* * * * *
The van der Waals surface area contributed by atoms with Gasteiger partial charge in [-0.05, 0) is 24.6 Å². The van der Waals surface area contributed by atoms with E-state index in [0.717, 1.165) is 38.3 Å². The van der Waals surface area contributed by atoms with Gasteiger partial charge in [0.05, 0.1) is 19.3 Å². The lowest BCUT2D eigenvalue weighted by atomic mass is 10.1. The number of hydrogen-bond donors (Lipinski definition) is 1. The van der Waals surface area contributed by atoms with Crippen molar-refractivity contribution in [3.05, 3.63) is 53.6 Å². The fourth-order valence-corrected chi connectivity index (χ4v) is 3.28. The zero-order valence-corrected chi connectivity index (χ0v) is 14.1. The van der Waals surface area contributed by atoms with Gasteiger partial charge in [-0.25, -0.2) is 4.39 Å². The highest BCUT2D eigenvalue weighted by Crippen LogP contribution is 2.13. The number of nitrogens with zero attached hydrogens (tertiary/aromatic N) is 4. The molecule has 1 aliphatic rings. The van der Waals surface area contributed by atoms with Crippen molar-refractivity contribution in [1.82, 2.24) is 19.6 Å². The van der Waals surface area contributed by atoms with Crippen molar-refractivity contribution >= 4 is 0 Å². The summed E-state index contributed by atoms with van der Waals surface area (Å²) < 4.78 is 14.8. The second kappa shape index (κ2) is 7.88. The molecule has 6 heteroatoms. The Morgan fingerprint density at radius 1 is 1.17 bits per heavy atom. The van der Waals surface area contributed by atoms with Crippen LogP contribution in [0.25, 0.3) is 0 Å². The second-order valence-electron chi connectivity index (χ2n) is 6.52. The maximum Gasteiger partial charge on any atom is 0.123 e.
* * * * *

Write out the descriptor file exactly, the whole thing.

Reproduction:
The van der Waals surface area contributed by atoms with Gasteiger partial charge in [-0.05, 0) is 24.6 Å². The van der Waals surface area contributed by atoms with E-state index in [0.717, 1.165) is 38.3 Å². The van der Waals surface area contributed by atoms with Gasteiger partial charge in [0.05, 0.1) is 19.3 Å². The lowest BCUT2D eigenvalue weighted by atomic mass is 10.1. The number of hydrogen-bond donors (Lipinski definition) is 1. The van der Waals surface area contributed by atoms with Crippen molar-refractivity contribution in [3.05, 3.63) is 53.6 Å². The fourth-order valence-corrected chi connectivity index (χ4v) is 3.28. The zero-order valence-corrected chi connectivity index (χ0v) is 14.1. The van der Waals surface area contributed by atoms with Gasteiger partial charge in [-0.25, -0.2) is 4.39 Å². The highest BCUT2D eigenvalue weighted by Crippen LogP contribution is 2.13. The number of nitrogens with zero attached hydrogens (tertiary/aromatic N) is 4. The molecule has 1 aliphatic rings. The van der Waals surface area contributed by atoms with Crippen molar-refractivity contribution in [1.82, 2.24) is 19.6 Å². The van der Waals surface area contributed by atoms with Crippen molar-refractivity contribution >= 4 is 0 Å². The summed E-state index contributed by atoms with van der Waals surface area (Å²) < 4.78 is 14.8. The second kappa shape index (κ2) is 7.88. The molecule has 6 heteroatoms. The Morgan fingerprint density at radius 1 is 1.17 bits per heavy atom. The van der Waals surface area contributed by atoms with Crippen LogP contribution in [0.25, 0.3) is 0 Å². The second-order valence-electron chi connectivity index (χ2n) is 6.52. The maximum Gasteiger partial charge on any atom is 0.123 e.